At the age of 16, my parents sent me to the US to get a university education. I was enrolled in the Mechanical Engineering program at Loyola Marymount University. I decided to take a class in Jazz improvisation, I had no idea at that time what it meant. Through that class, I met other musicians and eventually understood the rudiments of jazz improvisation. I was also approached by other musicians to join their band as a guitarist. We did a lot of rock and roll and would occasionally travel up and down the California coast playing gigs. That was a really fun time for me. It was during my senior year in university that my life took a turn. I had decided to take an elective class in something which I did not understand at that time but sounded interesting. It was called “classical guitar”. I give credit to my teacher at that time. He was an inspirational figure for me and that first class with him is still fresh in my memory. He made me realize that I was just beginning a long and beautiful journey. I had no choice but to spend another year in University and declare a double major. A year later I graduated with a degree in Mechanical engineering and a degree in Music theory and composition.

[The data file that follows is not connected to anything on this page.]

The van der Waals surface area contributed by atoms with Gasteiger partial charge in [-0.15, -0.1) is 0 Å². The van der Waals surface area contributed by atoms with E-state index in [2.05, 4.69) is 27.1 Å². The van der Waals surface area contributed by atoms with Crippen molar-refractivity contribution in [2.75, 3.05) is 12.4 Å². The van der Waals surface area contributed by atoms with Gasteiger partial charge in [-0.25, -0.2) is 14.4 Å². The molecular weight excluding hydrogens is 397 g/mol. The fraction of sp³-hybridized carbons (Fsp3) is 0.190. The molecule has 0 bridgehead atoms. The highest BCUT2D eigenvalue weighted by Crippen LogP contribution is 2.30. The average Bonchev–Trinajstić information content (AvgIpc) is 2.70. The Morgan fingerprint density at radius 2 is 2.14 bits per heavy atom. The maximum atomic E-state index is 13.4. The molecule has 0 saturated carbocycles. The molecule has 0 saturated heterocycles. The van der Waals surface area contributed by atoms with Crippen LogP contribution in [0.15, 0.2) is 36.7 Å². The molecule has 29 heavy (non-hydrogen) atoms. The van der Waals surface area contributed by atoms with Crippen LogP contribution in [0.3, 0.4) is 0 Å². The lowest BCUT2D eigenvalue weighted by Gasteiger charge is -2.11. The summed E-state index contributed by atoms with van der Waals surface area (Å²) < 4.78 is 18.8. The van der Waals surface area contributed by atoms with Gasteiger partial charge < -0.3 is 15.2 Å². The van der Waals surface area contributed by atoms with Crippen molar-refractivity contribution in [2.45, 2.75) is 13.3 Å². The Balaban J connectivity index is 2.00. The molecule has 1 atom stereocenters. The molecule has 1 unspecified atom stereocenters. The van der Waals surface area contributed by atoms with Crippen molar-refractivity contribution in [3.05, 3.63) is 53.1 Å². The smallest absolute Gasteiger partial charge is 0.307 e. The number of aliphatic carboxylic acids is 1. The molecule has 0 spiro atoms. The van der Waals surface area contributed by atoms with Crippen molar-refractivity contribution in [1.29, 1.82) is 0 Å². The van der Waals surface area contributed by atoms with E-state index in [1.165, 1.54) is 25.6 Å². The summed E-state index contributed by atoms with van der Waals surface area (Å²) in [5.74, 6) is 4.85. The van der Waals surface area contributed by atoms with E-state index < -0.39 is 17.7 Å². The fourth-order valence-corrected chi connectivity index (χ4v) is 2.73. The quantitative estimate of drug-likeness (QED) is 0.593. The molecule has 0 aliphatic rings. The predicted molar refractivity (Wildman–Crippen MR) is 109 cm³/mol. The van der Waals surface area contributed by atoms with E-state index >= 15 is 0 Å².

My journey had just started and I had to continue. On the suggestion of one of my teachers, I applied for a Masters program at the University of Cincinnati Conservatory and was accepted. I was offered a scholarship and I was over the moon. I was flung headlong into an environment of the most amazing musicians I had ever seen. An environment full of history and academics all focused purely on music. I was very new to the classical music world compared to my peers, most of whom had been in this for many years. This was a glorious time of my life and was filled with many beautiful experiences such as playing in Masterclass for some of the top classical guitarists in the world such as Manuel Barrueco, Pepe Romero and others. I finally graduated from that reality in 1993 with a Masters degree in Classical guitar from SMU in Dallas, TX. My goal was to be a professional classical guitarist but fate had other plans in store for me.Around that time, I received a phone call from my father who asked me to return to Pakistan as he was getting old and needed help. I could have never refused him and so I returned to Pakistan at that time, a lost soul. I had all this music and knowledge inside me but was instead thrust into the business world.